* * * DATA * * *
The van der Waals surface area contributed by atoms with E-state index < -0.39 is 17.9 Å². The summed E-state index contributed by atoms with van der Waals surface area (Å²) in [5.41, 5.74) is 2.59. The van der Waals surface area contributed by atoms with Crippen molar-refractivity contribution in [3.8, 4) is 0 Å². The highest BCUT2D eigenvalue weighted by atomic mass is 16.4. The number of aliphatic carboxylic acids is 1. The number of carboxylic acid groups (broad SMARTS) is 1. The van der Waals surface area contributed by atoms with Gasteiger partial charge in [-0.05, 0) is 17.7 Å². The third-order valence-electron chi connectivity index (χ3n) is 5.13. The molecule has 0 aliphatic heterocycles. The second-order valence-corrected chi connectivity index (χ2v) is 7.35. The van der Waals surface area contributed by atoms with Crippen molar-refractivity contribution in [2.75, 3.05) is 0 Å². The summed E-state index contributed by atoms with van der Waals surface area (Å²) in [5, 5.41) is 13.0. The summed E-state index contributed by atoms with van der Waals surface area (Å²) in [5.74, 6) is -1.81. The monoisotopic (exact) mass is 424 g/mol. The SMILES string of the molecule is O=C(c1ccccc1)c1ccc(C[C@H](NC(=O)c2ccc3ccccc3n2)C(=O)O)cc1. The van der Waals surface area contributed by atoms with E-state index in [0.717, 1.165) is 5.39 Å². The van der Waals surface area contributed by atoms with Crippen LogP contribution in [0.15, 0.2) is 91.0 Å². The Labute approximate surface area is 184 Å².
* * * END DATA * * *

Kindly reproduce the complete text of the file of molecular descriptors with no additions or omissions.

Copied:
The van der Waals surface area contributed by atoms with E-state index < -0.39 is 17.9 Å². The summed E-state index contributed by atoms with van der Waals surface area (Å²) in [5.41, 5.74) is 2.59. The van der Waals surface area contributed by atoms with Crippen molar-refractivity contribution in [3.8, 4) is 0 Å². The highest BCUT2D eigenvalue weighted by atomic mass is 16.4. The number of aliphatic carboxylic acids is 1. The number of carboxylic acid groups (broad SMARTS) is 1. The van der Waals surface area contributed by atoms with Gasteiger partial charge in [-0.05, 0) is 17.7 Å². The third-order valence-electron chi connectivity index (χ3n) is 5.13. The molecule has 0 aliphatic heterocycles. The second-order valence-corrected chi connectivity index (χ2v) is 7.35. The van der Waals surface area contributed by atoms with Crippen molar-refractivity contribution in [2.75, 3.05) is 0 Å². The summed E-state index contributed by atoms with van der Waals surface area (Å²) in [5, 5.41) is 13.0. The summed E-state index contributed by atoms with van der Waals surface area (Å²) in [5.74, 6) is -1.81. The monoisotopic (exact) mass is 424 g/mol. The SMILES string of the molecule is O=C(c1ccccc1)c1ccc(C[C@H](NC(=O)c2ccc3ccccc3n2)C(=O)O)cc1. The van der Waals surface area contributed by atoms with E-state index in [0.717, 1.165) is 5.39 Å². The van der Waals surface area contributed by atoms with Crippen LogP contribution in [0.15, 0.2) is 91.0 Å². The Labute approximate surface area is 184 Å².